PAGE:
The film was critically acclaimed and even had a held over run from the Thanksgiving to the 2009 holiday season, but was not a huge hit financially, and and not all that popular with General audiences.
This is Wes Anderson's first film that did not feature one of his signature slow motion sequences.
According to Meryl Streep, when she was in London filming Mamma Mia! (2008) in summer 2007, she stayed in an apartment block in central London, and one night she noticed a fox out of her bathroom window. Both Streep and the fox, stone still, stared at each other for twelve minutes. Mesmerized by this experience, she used it as inspiration for her performance.
Rat's death was almost re-shot because the MPAA thought it showed rat bleeding to death and Mr. Fox made him drink his own blood. (it's actually all sewer sludge )
In the months preceding the opening of the film, controversy arose concerning the little time that director Wes Anderson actually spent on set, choosing to direct the animation via e-mail from his flat in Paris. In an October 2009 Los Angeles Times article, cinematographer Tristan Oliver was quoted as saying, "I think he's a little O.C.D. Contact with people disturbs him. This way, he can spend an entire day locked inside an empty room with a computer. He's a bit like The Wizard of Oz (1939). Behind the curtain." Informed of Oliver's discontent, Anderson said, "I would say that kind of crosses the line for what's appropriate for the director of photography to say behind the director's back while he's working on the movie. So I don't even want to respond to it." On the Wes Anderson fan website The Rushmore Academy (named after Anderson's film Rushmore (1998),) Oliver criticized the article's tone, stating that it made him out to be a villain: "Yes, working with Wes can be frustrating but that is true of any director and I've worked with a hundred who were more irritating and less motivated than Wes. So let's just lay the ghost of this particular myth and oh, it would be nice if the death threats stopped too. Thanks."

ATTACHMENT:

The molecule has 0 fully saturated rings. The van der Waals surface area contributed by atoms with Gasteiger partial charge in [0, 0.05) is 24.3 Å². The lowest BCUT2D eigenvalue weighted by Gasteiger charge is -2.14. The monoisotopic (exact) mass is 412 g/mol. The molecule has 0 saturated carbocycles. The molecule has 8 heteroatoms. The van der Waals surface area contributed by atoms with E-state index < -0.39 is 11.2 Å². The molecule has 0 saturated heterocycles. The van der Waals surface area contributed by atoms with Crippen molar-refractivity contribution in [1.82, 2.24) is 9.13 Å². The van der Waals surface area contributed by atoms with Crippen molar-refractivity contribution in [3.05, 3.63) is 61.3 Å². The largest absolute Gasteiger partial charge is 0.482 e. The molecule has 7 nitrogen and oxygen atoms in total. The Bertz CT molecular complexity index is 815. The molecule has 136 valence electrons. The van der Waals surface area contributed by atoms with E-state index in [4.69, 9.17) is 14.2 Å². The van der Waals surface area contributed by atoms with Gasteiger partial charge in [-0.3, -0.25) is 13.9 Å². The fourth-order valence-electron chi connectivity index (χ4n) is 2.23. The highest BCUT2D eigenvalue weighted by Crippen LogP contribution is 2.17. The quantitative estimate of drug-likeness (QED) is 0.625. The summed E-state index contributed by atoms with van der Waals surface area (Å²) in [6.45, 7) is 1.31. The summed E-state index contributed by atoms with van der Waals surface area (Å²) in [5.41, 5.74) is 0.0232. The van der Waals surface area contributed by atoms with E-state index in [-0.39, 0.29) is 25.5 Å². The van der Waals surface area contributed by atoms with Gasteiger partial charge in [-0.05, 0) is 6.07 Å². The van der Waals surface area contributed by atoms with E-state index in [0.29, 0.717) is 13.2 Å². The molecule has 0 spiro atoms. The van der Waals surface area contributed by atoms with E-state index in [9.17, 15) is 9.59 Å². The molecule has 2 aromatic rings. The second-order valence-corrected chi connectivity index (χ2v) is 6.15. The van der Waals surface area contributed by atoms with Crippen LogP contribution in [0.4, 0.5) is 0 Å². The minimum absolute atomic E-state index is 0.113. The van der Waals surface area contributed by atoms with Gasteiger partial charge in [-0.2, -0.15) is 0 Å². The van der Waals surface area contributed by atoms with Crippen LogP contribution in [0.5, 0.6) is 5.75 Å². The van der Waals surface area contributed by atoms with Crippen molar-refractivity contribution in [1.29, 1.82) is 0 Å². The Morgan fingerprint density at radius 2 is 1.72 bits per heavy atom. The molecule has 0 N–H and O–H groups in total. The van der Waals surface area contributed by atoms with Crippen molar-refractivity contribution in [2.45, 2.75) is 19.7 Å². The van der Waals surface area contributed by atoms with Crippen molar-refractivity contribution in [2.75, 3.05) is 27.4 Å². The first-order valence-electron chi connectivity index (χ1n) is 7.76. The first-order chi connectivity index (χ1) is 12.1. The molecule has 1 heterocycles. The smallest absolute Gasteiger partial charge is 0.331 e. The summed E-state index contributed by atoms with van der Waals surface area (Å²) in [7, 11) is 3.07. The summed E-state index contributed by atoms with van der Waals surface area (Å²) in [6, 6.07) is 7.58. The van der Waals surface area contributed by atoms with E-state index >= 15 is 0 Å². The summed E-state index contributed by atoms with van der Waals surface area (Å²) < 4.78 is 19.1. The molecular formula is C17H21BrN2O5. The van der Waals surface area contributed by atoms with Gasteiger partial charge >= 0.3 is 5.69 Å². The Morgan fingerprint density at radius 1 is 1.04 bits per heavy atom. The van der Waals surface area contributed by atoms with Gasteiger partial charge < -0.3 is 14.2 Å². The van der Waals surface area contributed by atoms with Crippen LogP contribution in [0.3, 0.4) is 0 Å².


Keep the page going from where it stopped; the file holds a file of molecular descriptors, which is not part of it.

The titles and text used in the production design are in Helvetica Bold. All previous Wes Anderson movies have utilized Futura Bold.
Wes Anderson's first family film. Although it still contains many of the trademarks of his live-action films, family dysfunction, colourful palettes, etc.
Film debut of chef Mario Batali, who voices Rabbit. Rabbit wears an orange neckerchief, which echoes Batali's penchant for wearing orange shorts and Crocs. On the Fox Searchlight website for the film, there was even a recipe made available, courtesy of Batali, for Mrs. Bean's Famous Nutmeg Ginger Apple Snaps.
20th century fox did consider making Mr. fox the company mascot but decided not to because of how the idea was too similar to a joke once made on Matt Groening's The Simpsons.
According to Henry Selick, Wes Anderson would act out scenes while in Paris and send them to the animators via his iPhone.
Mr. Fox's implanting of sleeping powder into blueberries for unsuspecting guard dogs to consume was taken from another Roald Dahl book, 'Danny the Champion of the World', in which raisins were used similarly on unsuspecting pheasants. When the Dahl attorneys learned of this, they wanted it removed. But because it had already been filmed, Wes Anderson pleaded with them and was able to keep it in the film.
Ash's ear twitching was based on a gesture most foxes (and domestic canines)do to show aggression and/or displeasure.
Though the cover of Ash's comic reads "white cape vs black dog" there is speculation that he is actually reading Art Spigelman's Maus, the pages inside are very similar in color and design to Maus, and a picture on the back is a direct image from the book itself.
One of two films released in 2009 to feature a talking fox. The other was Lars von Trier's controversial Antichrist (2009). Both films feature actor Willem Dafoe.
George Clooney's first starring role in animated film.